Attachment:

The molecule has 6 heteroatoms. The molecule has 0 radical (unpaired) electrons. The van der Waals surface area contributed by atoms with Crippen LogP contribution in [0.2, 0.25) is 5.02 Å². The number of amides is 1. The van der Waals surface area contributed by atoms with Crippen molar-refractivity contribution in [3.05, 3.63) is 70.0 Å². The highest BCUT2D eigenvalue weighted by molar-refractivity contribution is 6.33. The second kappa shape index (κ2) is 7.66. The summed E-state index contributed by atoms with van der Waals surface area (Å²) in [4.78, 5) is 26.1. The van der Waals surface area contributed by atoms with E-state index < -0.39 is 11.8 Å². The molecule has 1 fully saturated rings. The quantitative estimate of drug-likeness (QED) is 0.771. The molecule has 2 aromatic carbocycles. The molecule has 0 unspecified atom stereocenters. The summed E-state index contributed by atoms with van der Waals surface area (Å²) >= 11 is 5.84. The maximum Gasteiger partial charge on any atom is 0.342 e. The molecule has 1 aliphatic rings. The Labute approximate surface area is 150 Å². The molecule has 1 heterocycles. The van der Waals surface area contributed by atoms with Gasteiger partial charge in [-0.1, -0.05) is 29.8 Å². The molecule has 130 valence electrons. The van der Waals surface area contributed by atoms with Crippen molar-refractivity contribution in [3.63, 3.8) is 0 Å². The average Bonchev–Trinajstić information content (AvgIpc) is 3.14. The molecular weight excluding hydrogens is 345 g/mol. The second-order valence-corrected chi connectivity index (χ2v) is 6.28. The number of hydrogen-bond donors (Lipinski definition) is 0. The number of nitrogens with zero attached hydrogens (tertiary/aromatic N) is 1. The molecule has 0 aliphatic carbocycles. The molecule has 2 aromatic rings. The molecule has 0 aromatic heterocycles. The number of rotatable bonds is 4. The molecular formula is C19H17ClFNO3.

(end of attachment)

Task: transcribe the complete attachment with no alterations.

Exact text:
The molecule has 6 heteroatoms. The molecule has 0 radical (unpaired) electrons. The van der Waals surface area contributed by atoms with Crippen LogP contribution in [0.2, 0.25) is 5.02 Å². The number of amides is 1. The van der Waals surface area contributed by atoms with Crippen molar-refractivity contribution in [3.05, 3.63) is 70.0 Å². The highest BCUT2D eigenvalue weighted by molar-refractivity contribution is 6.33. The second kappa shape index (κ2) is 7.66. The summed E-state index contributed by atoms with van der Waals surface area (Å²) in [4.78, 5) is 26.1. The van der Waals surface area contributed by atoms with E-state index < -0.39 is 11.8 Å². The molecule has 1 fully saturated rings. The quantitative estimate of drug-likeness (QED) is 0.771. The molecule has 2 aromatic carbocycles. The molecule has 0 unspecified atom stereocenters. The summed E-state index contributed by atoms with van der Waals surface area (Å²) >= 11 is 5.84. The maximum Gasteiger partial charge on any atom is 0.342 e. The molecule has 1 aliphatic rings. The Labute approximate surface area is 150 Å². The molecule has 1 heterocycles. The van der Waals surface area contributed by atoms with Gasteiger partial charge in [-0.1, -0.05) is 29.8 Å². The molecule has 130 valence electrons. The van der Waals surface area contributed by atoms with Crippen molar-refractivity contribution in [3.63, 3.8) is 0 Å². The average Bonchev–Trinajstić information content (AvgIpc) is 3.14. The molecular weight excluding hydrogens is 345 g/mol. The second-order valence-corrected chi connectivity index (χ2v) is 6.28. The number of hydrogen-bond donors (Lipinski definition) is 0. The number of nitrogens with zero attached hydrogens (tertiary/aromatic N) is 1. The molecule has 0 aliphatic carbocycles. The molecule has 2 aromatic rings. The molecule has 0 aromatic heterocycles. The number of rotatable bonds is 4. The molecular formula is C19H17ClFNO3.